Florida’s high school girls were significantly underrepresented on the 2013 Advanced Placement examinations in calculus, physics and computer science – subjects that prepare them for college majors in the lucrative fields of engineering, physical sciences and computer science where they are also severely underrepresented at the undergraduate and professional levels.
The plots show that only 20% of the students taking the 2013 AP Computer Science test (and 16% of those passing with a score of 3 or better on the 5-point AP scale) in Florida were girls. Only 18% of the bachelors’ degrees in computer science awarded nationally in 2012 went to women, according to the National Science Foundation. The situation in physics – which leads to careers in engineering and the physical sciences – was only a little better. On the algebra-based Physics B exam, 33% of the test takers and 28% of the test passers were girls, while girls were even more strongly underrepresented on the calculus-based Physics C exams in mechanics and electricity and magnetism. Only 18% of the nation’s bachelors’ degrees in engineering were awarded to women in 2012. The American Institute of Physics reports that women earned only 21% of the bachelors’ degrees in physics conferred in 2010.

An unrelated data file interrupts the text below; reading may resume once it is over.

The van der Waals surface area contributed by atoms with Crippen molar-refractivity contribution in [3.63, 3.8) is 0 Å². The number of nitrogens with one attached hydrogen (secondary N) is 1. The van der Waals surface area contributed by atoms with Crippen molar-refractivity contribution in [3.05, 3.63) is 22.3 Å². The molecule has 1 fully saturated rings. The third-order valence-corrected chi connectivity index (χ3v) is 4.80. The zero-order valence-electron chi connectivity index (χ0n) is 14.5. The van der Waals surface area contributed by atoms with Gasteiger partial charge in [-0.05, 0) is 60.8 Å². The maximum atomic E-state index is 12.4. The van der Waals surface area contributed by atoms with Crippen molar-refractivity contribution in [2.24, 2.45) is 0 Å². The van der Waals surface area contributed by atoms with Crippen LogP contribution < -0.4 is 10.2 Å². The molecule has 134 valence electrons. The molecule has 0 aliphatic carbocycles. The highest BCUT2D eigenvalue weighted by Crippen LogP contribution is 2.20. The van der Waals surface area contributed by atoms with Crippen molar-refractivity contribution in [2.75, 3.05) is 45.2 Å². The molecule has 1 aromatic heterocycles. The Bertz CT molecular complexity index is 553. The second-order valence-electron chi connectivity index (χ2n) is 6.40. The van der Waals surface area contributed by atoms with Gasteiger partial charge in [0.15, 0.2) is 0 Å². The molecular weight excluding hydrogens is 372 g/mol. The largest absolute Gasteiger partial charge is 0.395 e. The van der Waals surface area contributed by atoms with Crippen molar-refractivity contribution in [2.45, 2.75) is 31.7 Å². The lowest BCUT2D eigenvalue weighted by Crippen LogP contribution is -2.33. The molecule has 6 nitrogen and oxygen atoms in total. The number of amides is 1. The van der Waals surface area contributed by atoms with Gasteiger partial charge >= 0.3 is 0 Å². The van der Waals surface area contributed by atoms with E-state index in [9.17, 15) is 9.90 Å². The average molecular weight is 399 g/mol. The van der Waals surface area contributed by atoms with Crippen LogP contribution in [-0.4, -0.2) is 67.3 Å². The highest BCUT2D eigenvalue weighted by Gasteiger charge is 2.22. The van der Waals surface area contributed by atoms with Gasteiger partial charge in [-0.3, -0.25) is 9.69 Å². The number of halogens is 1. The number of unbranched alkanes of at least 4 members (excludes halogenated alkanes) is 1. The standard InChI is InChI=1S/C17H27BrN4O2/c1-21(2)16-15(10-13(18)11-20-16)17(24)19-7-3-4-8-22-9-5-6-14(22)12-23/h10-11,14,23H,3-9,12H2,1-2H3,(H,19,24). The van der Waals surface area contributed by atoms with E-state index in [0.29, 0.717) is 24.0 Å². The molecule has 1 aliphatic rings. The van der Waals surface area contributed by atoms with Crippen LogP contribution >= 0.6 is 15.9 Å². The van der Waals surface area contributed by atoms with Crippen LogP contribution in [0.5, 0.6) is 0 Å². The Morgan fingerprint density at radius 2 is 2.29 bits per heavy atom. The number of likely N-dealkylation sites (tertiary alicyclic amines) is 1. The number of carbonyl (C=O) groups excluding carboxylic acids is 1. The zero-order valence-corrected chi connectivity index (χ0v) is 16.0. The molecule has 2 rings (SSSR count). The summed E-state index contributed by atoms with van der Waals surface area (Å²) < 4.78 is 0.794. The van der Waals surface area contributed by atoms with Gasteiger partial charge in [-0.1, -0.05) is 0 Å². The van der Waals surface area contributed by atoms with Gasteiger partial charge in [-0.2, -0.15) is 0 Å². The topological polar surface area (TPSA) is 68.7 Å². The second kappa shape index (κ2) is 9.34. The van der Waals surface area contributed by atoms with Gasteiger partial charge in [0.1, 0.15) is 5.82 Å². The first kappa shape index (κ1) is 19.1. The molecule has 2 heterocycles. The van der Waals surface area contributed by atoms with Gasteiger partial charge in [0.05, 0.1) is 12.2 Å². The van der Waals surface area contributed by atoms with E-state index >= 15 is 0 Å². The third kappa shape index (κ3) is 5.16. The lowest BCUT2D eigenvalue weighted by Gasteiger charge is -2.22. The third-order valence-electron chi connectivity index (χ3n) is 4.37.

The situation in calculus is somewhat better: 48% of Florida students who took the Calculus AB exam (and 44% of those who passed) were girls. Calculus AB is equivalent to a first-semester college calculus course. However, the corresponding proportions of girls in the next AP calculus course, Calculus BC, are considerably lower. Only 38% of the Calculus BC exam takers and 37% of the exam’s passers were girls.
The take-away from these results and the corresponding results for minority students is that those wishing to address the underrepresentation of women and minorities in the fields of engineering, physics and computer science at the undergraduate and professional levels must roll up their sleeves and get hands-on about intervening at the K-12 level, even though those running the K-12 system have little or no interest in this issue. I am no fan of code.org, but the organization certainly deserves credit for addressing the K-12 situation head-on. The engineering and physics communities must do the same or face continuing decline.